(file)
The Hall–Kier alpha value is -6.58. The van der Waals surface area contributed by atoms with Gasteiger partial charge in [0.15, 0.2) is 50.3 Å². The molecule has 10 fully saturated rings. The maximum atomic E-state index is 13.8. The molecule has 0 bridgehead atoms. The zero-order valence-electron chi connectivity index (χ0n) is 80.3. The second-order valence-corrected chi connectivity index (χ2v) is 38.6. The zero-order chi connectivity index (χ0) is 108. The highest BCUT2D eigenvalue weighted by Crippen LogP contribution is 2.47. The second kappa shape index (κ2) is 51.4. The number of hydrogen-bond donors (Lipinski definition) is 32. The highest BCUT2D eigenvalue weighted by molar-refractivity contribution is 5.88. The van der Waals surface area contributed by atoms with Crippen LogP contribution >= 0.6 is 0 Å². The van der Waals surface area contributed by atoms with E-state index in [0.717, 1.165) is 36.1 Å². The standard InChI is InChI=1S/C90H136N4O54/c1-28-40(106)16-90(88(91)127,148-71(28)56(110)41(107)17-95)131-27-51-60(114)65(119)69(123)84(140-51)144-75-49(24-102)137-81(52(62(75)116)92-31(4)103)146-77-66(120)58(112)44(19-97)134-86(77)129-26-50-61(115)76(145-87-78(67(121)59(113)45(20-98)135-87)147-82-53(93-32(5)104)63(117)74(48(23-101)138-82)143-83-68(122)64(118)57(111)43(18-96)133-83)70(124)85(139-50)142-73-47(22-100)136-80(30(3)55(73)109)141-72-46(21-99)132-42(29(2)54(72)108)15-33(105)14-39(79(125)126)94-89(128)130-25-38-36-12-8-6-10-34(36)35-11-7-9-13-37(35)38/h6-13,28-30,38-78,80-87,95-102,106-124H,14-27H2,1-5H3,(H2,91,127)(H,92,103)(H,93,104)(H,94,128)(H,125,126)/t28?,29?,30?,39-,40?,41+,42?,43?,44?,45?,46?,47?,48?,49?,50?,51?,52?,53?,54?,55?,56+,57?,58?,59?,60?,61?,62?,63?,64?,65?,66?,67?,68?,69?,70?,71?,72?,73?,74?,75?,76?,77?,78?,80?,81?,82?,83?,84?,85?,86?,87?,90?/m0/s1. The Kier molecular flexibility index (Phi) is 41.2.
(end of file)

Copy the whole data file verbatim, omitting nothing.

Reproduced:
The Hall–Kier alpha value is -6.58. The van der Waals surface area contributed by atoms with Gasteiger partial charge in [0.15, 0.2) is 50.3 Å². The molecule has 10 fully saturated rings. The maximum atomic E-state index is 13.8. The molecule has 0 bridgehead atoms. The zero-order valence-electron chi connectivity index (χ0n) is 80.3. The second-order valence-corrected chi connectivity index (χ2v) is 38.6. The zero-order chi connectivity index (χ0) is 108. The highest BCUT2D eigenvalue weighted by Crippen LogP contribution is 2.47. The second kappa shape index (κ2) is 51.4. The number of hydrogen-bond donors (Lipinski definition) is 32. The highest BCUT2D eigenvalue weighted by molar-refractivity contribution is 5.88. The van der Waals surface area contributed by atoms with Crippen LogP contribution >= 0.6 is 0 Å². The van der Waals surface area contributed by atoms with E-state index in [0.717, 1.165) is 36.1 Å². The standard InChI is InChI=1S/C90H136N4O54/c1-28-40(106)16-90(88(91)127,148-71(28)56(110)41(107)17-95)131-27-51-60(114)65(119)69(123)84(140-51)144-75-49(24-102)137-81(52(62(75)116)92-31(4)103)146-77-66(120)58(112)44(19-97)134-86(77)129-26-50-61(115)76(145-87-78(67(121)59(113)45(20-98)135-87)147-82-53(93-32(5)104)63(117)74(48(23-101)138-82)143-83-68(122)64(118)57(111)43(18-96)133-83)70(124)85(139-50)142-73-47(22-100)136-80(30(3)55(73)109)141-72-46(21-99)132-42(29(2)54(72)108)15-33(105)14-39(79(125)126)94-89(128)130-25-38-36-12-8-6-10-34(36)35-11-7-9-13-37(35)38/h6-13,28-30,38-78,80-87,95-102,106-124H,14-27H2,1-5H3,(H2,91,127)(H,92,103)(H,93,104)(H,94,128)(H,125,126)/t28?,29?,30?,39-,40?,41+,42?,43?,44?,45?,46?,47?,48?,49?,50?,51?,52?,53?,54?,55?,56+,57?,58?,59?,60?,61?,62?,63?,64?,65?,66?,67?,68?,69?,70?,71?,72?,73?,74?,75?,76?,77?,78?,80?,81?,82?,83?,84?,85?,86?,87?,90?/m0/s1. The Kier molecular flexibility index (Phi) is 41.2.